Jordanian Foreign Minister meets Syrian President in Damascus after earthquake

Rapprochement between Jordan and Syrian authorities has faltered in recent years over narcotics smuggling

Destroyed buildings in the village of Jenderes in the northern countryside of Aleppo, Syria. Moawia Atrash / The National
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Follow the latest news on the earthquake in Turkey and Syria

Jordanian Foreign Minister Ayman Al Safadi met President Bashar Al Assad on Wednesday during a short visit to Damascus aimed at showing solidarity with the country after last week's earthquake, Jordanian state TV said.

The trip represents the most senior visit by a Jordanian civilian official to Syria since the 2011 revolt against five decades of Assad family rule.

A crackdown by security forces on the peaceful pro-democracy movement that killed thousands of civilians prompted Jordan and most other Arab countries to shun Damascus. The Arab League suspended Syria's membership in November of the same year.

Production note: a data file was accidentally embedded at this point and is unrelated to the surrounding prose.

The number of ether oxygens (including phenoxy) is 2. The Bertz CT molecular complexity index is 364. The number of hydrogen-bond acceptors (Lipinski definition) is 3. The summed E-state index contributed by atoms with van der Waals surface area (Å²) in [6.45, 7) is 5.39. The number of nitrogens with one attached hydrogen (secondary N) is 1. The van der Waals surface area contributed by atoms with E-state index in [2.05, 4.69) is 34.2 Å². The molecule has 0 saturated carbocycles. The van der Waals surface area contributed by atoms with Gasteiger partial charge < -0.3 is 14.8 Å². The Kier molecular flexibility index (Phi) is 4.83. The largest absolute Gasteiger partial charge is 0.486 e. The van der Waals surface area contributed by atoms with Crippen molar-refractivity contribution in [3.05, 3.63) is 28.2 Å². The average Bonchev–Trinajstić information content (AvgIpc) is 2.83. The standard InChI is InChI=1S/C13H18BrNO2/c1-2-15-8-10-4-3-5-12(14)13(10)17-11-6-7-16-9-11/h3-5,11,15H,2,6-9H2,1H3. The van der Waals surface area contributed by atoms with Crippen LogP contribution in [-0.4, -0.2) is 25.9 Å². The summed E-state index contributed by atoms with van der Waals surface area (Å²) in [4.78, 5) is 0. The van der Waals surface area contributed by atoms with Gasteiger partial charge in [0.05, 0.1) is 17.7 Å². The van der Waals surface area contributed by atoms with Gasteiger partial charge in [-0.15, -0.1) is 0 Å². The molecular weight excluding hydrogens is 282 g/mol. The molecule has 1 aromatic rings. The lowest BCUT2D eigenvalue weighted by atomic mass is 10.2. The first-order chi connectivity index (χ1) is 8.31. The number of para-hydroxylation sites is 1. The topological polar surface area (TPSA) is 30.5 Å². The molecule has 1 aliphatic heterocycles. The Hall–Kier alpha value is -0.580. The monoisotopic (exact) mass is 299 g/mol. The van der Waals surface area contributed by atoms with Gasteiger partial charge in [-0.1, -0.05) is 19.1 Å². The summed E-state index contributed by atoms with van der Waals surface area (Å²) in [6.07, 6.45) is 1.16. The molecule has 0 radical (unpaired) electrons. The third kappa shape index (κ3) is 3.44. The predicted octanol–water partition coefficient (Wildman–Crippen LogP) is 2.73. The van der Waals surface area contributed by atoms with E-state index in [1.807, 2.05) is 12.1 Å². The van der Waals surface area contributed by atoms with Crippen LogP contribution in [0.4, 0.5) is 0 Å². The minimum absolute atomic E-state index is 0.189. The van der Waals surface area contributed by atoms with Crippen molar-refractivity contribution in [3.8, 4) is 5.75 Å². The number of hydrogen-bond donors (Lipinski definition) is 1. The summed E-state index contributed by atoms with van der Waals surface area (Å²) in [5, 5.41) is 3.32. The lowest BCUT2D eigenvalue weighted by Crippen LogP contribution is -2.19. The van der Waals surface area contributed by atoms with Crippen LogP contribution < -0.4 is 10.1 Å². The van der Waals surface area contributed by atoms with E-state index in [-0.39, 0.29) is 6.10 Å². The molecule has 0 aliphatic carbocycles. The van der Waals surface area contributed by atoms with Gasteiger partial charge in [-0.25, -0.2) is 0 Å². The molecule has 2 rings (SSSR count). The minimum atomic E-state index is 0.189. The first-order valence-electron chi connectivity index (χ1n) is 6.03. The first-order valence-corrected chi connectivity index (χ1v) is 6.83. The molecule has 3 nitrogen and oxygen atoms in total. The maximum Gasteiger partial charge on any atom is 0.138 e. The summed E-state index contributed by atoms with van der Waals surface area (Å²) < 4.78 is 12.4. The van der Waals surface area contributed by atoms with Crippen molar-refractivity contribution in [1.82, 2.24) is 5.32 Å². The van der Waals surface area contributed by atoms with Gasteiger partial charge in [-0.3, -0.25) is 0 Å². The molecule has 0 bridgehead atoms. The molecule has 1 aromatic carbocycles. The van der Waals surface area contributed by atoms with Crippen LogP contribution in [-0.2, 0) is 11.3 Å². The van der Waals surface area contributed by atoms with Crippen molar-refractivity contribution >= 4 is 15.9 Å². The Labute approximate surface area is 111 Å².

In recent years, however, some Arab countries have begun to restore ties with Damascus.

Jordan's official media framed the visit in humanitarian terms.

But a statement from the Syrian President's office quoted him as telling Mr Al Safadi that the Syrian people “welcome any positive positions towards them, especially from brotherly Arab countries”.

Mr Al Safadi also met Syrian Foreign Minister Faisal Mekdad.

“We discussed our bilateral relations and efforts to find a political solution to the Syrian crisis that ends this catastrophe,” he said, after meeting Mr Mekdad at Damascus airport.

Mr Al Safadi left Damascus to travel to Turkey on Wednesday. In the city of Hatay, he visited the site of a destroyed building where it is believed that two Jordanian nationals were buried under the rubble.

Jordan has sent aid planes and medical teams to Turkey and to Syrian regime-held areas after the 7.8-magnitude earthquake hit south-east Turkey and areas in northern Syria.

Territory controlled by the government and by rebels ― who have been fighting for more than a decade ― has been heavily damaged, but most of the destruction is concentrated in the rebel-held north.

In 2021, Russia mediated a rapprochement between the Syrian government and Jordan. The kingdom has been trying over the past four years to curb an increased flow of narcotics, particularly the stimulant known as Captagon, from Syrian regime-held areas. The rapprochement lost momentum when the drug trafficking showed no signs of abating.

Updated: February 15, 2023, 3:23 PM